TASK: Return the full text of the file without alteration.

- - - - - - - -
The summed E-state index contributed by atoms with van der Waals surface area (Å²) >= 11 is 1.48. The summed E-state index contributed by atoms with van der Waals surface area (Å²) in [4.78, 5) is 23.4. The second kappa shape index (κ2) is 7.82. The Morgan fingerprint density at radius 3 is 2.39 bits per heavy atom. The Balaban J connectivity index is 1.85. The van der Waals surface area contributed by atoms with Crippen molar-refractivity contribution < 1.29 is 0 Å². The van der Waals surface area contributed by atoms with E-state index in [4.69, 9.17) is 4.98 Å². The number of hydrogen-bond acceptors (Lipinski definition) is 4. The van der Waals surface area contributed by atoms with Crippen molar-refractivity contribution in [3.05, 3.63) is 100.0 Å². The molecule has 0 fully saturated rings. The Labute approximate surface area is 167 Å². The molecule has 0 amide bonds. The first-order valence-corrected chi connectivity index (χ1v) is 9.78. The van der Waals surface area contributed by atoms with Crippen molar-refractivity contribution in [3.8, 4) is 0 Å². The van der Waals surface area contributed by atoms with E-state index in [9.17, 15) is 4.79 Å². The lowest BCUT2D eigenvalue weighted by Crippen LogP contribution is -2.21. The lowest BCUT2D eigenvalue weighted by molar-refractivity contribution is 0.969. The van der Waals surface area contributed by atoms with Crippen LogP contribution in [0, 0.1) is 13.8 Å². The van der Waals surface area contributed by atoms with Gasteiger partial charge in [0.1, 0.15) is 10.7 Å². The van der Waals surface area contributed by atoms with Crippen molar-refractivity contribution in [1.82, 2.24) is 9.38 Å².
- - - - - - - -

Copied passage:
The summed E-state index contributed by atoms with van der Waals surface area (Å²) >= 11 is 1.48. The summed E-state index contributed by atoms with van der Waals surface area (Å²) in [4.78, 5) is 23.4. The second kappa shape index (κ2) is 7.82. The Morgan fingerprint density at radius 3 is 2.39 bits per heavy atom. The Balaban J connectivity index is 1.85. The van der Waals surface area contributed by atoms with Crippen molar-refractivity contribution < 1.29 is 0 Å². The van der Waals surface area contributed by atoms with E-state index in [4.69, 9.17) is 4.98 Å². The number of hydrogen-bond acceptors (Lipinski definition) is 4. The van der Waals surface area contributed by atoms with Crippen molar-refractivity contribution in [3.05, 3.63) is 100.0 Å². The molecule has 0 fully saturated rings. The Labute approximate surface area is 167 Å². The molecule has 0 amide bonds. The first-order valence-corrected chi connectivity index (χ1v) is 9.78. The van der Waals surface area contributed by atoms with Crippen molar-refractivity contribution in [3.8, 4) is 0 Å². The van der Waals surface area contributed by atoms with E-state index in [9.17, 15) is 4.79 Å². The lowest BCUT2D eigenvalue weighted by Crippen LogP contribution is -2.21. The lowest BCUT2D eigenvalue weighted by molar-refractivity contribution is 0.969. The van der Waals surface area contributed by atoms with Crippen LogP contribution in [0, 0.1) is 13.8 Å². The van der Waals surface area contributed by atoms with Gasteiger partial charge in [0.1, 0.15) is 10.7 Å². The van der Waals surface area contributed by atoms with Crippen molar-refractivity contribution in [1.82, 2.24) is 9.38 Å².